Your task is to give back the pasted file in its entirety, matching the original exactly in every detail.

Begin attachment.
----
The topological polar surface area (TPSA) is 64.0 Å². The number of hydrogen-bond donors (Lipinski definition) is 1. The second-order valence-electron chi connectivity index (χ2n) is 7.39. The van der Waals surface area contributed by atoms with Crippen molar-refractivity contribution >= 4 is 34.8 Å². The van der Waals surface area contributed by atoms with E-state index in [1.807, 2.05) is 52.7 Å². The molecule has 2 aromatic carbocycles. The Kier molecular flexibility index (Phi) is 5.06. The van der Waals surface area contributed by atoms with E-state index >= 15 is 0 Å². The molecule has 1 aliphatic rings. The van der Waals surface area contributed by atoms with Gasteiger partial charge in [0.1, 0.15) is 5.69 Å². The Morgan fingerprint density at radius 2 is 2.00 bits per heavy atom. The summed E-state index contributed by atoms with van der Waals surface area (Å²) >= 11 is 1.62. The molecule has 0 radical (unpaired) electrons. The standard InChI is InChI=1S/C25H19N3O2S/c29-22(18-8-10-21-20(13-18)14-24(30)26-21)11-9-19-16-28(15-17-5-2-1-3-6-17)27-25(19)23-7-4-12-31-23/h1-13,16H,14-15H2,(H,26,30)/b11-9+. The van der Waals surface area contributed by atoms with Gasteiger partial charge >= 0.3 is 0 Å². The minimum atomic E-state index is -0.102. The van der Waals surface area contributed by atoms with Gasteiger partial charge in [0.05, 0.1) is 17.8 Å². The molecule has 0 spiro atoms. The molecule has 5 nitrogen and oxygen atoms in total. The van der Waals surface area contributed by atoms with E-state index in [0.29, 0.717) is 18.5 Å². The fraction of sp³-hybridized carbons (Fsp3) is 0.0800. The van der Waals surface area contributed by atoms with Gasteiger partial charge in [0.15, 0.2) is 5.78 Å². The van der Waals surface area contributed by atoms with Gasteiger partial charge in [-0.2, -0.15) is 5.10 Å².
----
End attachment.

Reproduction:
The topological polar surface area (TPSA) is 64.0 Å². The number of hydrogen-bond donors (Lipinski definition) is 1. The second-order valence-electron chi connectivity index (χ2n) is 7.39. The van der Waals surface area contributed by atoms with Crippen molar-refractivity contribution >= 4 is 34.8 Å². The van der Waals surface area contributed by atoms with E-state index in [1.807, 2.05) is 52.7 Å². The molecule has 2 aromatic carbocycles. The Kier molecular flexibility index (Phi) is 5.06. The van der Waals surface area contributed by atoms with E-state index >= 15 is 0 Å². The molecule has 1 aliphatic rings. The van der Waals surface area contributed by atoms with Gasteiger partial charge in [0.1, 0.15) is 5.69 Å². The Morgan fingerprint density at radius 2 is 2.00 bits per heavy atom. The summed E-state index contributed by atoms with van der Waals surface area (Å²) >= 11 is 1.62. The molecule has 0 radical (unpaired) electrons. The standard InChI is InChI=1S/C25H19N3O2S/c29-22(18-8-10-21-20(13-18)14-24(30)26-21)11-9-19-16-28(15-17-5-2-1-3-6-17)27-25(19)23-7-4-12-31-23/h1-13,16H,14-15H2,(H,26,30)/b11-9+. The van der Waals surface area contributed by atoms with Gasteiger partial charge >= 0.3 is 0 Å². The minimum atomic E-state index is -0.102. The van der Waals surface area contributed by atoms with Gasteiger partial charge in [0.05, 0.1) is 17.8 Å². The molecule has 0 spiro atoms. The molecule has 5 nitrogen and oxygen atoms in total. The van der Waals surface area contributed by atoms with E-state index in [0.29, 0.717) is 18.5 Å². The fraction of sp³-hybridized carbons (Fsp3) is 0.0800. The van der Waals surface area contributed by atoms with Gasteiger partial charge in [0.15, 0.2) is 5.78 Å². The van der Waals surface area contributed by atoms with Gasteiger partial charge in [-0.2, -0.15) is 5.10 Å².